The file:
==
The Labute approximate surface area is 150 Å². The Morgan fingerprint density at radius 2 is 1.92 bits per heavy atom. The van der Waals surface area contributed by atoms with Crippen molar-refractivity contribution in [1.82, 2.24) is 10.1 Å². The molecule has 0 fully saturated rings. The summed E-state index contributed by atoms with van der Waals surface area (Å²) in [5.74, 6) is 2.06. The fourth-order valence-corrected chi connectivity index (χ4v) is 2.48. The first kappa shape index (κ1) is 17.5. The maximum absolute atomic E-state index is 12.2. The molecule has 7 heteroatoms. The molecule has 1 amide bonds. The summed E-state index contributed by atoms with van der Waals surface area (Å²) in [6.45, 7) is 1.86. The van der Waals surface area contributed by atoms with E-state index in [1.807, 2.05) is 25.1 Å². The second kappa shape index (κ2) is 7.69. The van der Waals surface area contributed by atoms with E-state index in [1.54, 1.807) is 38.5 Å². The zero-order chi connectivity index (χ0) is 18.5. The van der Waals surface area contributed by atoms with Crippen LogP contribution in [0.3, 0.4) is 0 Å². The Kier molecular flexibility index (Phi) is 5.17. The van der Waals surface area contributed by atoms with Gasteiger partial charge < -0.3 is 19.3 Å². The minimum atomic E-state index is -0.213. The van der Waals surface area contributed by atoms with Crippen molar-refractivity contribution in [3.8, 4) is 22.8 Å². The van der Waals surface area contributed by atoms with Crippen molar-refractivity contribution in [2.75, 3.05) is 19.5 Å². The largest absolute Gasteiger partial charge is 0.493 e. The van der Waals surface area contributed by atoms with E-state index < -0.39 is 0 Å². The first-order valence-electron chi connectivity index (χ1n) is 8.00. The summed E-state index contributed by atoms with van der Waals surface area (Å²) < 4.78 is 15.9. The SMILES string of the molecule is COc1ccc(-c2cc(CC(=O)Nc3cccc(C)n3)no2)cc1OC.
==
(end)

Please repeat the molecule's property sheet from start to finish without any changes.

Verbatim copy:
The Labute approximate surface area is 150 Å². The Morgan fingerprint density at radius 2 is 1.92 bits per heavy atom. The van der Waals surface area contributed by atoms with Crippen molar-refractivity contribution in [1.82, 2.24) is 10.1 Å². The molecule has 0 fully saturated rings. The summed E-state index contributed by atoms with van der Waals surface area (Å²) in [5.74, 6) is 2.06. The fourth-order valence-corrected chi connectivity index (χ4v) is 2.48. The first kappa shape index (κ1) is 17.5. The maximum absolute atomic E-state index is 12.2. The molecule has 7 heteroatoms. The molecule has 1 amide bonds. The summed E-state index contributed by atoms with van der Waals surface area (Å²) in [6.45, 7) is 1.86. The van der Waals surface area contributed by atoms with E-state index in [1.807, 2.05) is 25.1 Å². The second kappa shape index (κ2) is 7.69. The van der Waals surface area contributed by atoms with E-state index in [1.54, 1.807) is 38.5 Å². The zero-order chi connectivity index (χ0) is 18.5. The van der Waals surface area contributed by atoms with Crippen LogP contribution in [0.3, 0.4) is 0 Å². The Kier molecular flexibility index (Phi) is 5.17. The van der Waals surface area contributed by atoms with Gasteiger partial charge < -0.3 is 19.3 Å². The minimum atomic E-state index is -0.213. The van der Waals surface area contributed by atoms with Crippen molar-refractivity contribution in [3.8, 4) is 22.8 Å². The van der Waals surface area contributed by atoms with Crippen molar-refractivity contribution in [2.75, 3.05) is 19.5 Å². The largest absolute Gasteiger partial charge is 0.493 e. The van der Waals surface area contributed by atoms with E-state index < -0.39 is 0 Å². The first-order valence-electron chi connectivity index (χ1n) is 8.00. The summed E-state index contributed by atoms with van der Waals surface area (Å²) < 4.78 is 15.9. The SMILES string of the molecule is COc1ccc(-c2cc(CC(=O)Nc3cccc(C)n3)no2)cc1OC.